Become a UX designer.
You will be able to start earning money from your XD Skills.
You will be able to add UX designer to your CV
Build a UX project from beginning to end.
Become a UI designer.
Build & test a full mobile app.
Build & test a full website design.
You will have a project of your own to add to your portfolio.
93 lectures of well-structured, step by step content.
Learn to design websites & mobile phone apps.
Work with fonts & colors.
Prototype your designs with interactions.
Test on mobile phones.
You'll create realistic prototype complete with micro interactions.
Send your designs for feedback & commenting.
Export production ready assets.
Create your first UX brief & persona.
Create quick wireframes.
How to use premade UI kits.
Learn professional workflow tricks & shortcuts.
You will get the finished files so you never fall behind
Downloadable exercise files
Forum support from me and the rest of the BYOL crew
All the techniques used by UX professionals
Build a mobile app prototype that responses to voice commands.
You will be able to talk correctly with other UX design professionals.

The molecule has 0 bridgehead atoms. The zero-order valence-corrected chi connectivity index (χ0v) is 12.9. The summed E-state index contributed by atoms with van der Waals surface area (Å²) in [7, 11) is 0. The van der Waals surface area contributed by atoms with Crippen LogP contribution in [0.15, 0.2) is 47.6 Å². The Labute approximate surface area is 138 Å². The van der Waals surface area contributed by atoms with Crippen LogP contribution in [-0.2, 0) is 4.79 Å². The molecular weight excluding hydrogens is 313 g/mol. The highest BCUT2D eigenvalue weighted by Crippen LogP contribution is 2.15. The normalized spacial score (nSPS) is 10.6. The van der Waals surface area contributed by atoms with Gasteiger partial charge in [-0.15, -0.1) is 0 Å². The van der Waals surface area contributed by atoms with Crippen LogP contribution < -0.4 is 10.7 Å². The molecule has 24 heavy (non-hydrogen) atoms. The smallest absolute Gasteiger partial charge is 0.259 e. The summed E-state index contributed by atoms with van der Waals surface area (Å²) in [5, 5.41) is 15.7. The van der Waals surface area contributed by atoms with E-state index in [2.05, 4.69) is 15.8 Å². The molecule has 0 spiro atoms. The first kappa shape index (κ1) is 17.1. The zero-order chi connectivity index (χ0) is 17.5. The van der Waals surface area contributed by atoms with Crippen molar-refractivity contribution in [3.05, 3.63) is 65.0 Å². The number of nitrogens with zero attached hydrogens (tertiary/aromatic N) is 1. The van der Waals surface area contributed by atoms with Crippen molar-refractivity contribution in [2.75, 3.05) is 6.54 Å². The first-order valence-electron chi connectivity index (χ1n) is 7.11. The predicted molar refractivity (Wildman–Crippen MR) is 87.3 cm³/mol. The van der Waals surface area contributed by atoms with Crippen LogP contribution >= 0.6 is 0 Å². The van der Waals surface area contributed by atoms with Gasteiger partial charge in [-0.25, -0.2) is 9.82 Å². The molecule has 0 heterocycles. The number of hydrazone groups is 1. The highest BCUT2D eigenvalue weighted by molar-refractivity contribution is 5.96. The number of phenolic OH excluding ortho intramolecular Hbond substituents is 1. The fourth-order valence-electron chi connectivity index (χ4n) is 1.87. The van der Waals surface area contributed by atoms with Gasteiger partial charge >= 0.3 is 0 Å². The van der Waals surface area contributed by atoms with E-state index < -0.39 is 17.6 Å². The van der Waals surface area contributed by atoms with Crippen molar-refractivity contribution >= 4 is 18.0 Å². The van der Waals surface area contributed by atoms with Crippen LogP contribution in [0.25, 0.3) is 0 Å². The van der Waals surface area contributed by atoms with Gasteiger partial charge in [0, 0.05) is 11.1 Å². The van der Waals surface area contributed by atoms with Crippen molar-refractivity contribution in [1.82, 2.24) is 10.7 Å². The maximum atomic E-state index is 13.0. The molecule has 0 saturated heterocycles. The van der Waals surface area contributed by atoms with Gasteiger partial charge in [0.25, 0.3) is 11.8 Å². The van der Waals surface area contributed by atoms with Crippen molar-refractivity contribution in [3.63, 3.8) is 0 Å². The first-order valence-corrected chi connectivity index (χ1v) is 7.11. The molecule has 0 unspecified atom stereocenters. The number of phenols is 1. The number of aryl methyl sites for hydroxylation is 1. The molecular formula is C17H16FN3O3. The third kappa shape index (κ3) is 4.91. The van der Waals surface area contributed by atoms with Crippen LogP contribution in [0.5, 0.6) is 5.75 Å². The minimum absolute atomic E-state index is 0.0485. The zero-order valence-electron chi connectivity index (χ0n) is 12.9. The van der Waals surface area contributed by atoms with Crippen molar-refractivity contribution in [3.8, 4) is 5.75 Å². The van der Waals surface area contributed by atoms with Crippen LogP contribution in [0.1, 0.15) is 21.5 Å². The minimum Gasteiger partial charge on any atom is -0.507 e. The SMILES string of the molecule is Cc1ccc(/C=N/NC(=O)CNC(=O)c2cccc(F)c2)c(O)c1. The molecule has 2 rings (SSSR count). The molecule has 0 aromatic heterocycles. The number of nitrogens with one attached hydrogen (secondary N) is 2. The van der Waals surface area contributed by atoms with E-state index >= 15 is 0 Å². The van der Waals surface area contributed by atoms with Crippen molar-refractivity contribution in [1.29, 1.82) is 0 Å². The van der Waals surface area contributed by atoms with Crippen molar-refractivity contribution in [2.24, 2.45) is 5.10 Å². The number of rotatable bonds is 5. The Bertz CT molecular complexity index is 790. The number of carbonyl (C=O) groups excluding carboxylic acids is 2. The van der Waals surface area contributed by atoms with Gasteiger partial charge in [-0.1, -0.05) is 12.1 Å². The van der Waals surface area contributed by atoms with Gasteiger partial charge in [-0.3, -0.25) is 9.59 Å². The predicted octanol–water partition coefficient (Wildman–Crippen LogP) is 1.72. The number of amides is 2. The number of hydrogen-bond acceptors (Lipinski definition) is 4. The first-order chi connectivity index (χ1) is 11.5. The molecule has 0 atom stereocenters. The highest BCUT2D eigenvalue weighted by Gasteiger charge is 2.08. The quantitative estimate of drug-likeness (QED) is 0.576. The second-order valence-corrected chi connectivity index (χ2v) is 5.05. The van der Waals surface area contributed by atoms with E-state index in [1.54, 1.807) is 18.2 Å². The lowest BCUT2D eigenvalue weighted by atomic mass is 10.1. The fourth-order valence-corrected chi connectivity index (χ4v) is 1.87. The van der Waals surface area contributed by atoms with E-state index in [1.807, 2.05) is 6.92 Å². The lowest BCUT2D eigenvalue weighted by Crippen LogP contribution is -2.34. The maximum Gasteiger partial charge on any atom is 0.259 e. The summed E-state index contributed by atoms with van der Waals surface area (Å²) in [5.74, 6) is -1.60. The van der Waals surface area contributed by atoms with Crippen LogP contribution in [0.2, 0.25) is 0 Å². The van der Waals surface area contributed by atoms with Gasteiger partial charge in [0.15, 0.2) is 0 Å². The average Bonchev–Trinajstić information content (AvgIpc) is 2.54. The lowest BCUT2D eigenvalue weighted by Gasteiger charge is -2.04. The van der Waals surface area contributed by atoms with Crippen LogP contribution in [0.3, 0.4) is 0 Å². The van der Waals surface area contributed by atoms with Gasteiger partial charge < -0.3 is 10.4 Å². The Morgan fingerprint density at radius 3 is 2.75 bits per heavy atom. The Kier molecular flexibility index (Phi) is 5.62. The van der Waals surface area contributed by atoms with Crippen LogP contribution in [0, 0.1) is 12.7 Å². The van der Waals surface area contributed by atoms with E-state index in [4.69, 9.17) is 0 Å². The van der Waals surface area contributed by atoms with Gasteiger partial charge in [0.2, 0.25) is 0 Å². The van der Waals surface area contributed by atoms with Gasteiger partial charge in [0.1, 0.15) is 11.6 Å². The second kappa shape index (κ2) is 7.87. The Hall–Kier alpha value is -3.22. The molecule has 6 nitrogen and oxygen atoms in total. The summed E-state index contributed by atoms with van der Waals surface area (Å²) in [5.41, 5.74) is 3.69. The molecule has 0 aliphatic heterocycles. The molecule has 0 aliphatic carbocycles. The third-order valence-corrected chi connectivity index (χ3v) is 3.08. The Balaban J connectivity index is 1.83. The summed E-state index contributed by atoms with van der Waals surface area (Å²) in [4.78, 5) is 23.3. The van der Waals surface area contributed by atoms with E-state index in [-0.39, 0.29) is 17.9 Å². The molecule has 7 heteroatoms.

You'll learn how to choose colors.
You'll learn how to pick the correct fonts.
You'll be able to send your finished work to other professionals in the correct formats.
So before we get started
I want to quickly... just outline the brief
for this project... because this is an actual project
from one of my clients. I thought that would
be a nice way... to kind of explore XD,
through an actual project. So what we had to do, there's kind
of the UX research side of things... and we had to build out a client
brief, which I'll show you here. And we had to build out the persona... just like who their target
audience is going to be. So let's have a little look
here on the screen at... both what the client sent me
as an initial brief... and then what we had to
actually move it into. So we had an actual
project to work through. So let's check it out here now. So first up, like any good creative job... you've got to kind of get the brief right,
especially for UX... because often the client,
especially the clients I deal with... haven't really run through a lot
of UX projects before. So I guess, what's covered,
what's not covered, those sorts of things. So a brief is always essential
for any project, right? So I figured I'd show you
the one that we got. So this is the brief
we got from the client. Basically was pretty thin. They've got a website,
bringyourownlaptop.com... and they've built this
kind of back-end for it... for their trainers to use. And they want to kind
of just release it... to other trainers to start using,
potentially as a product. So they want a website, they want an app,
very, very, very kind of basic. So what I did is I had a little look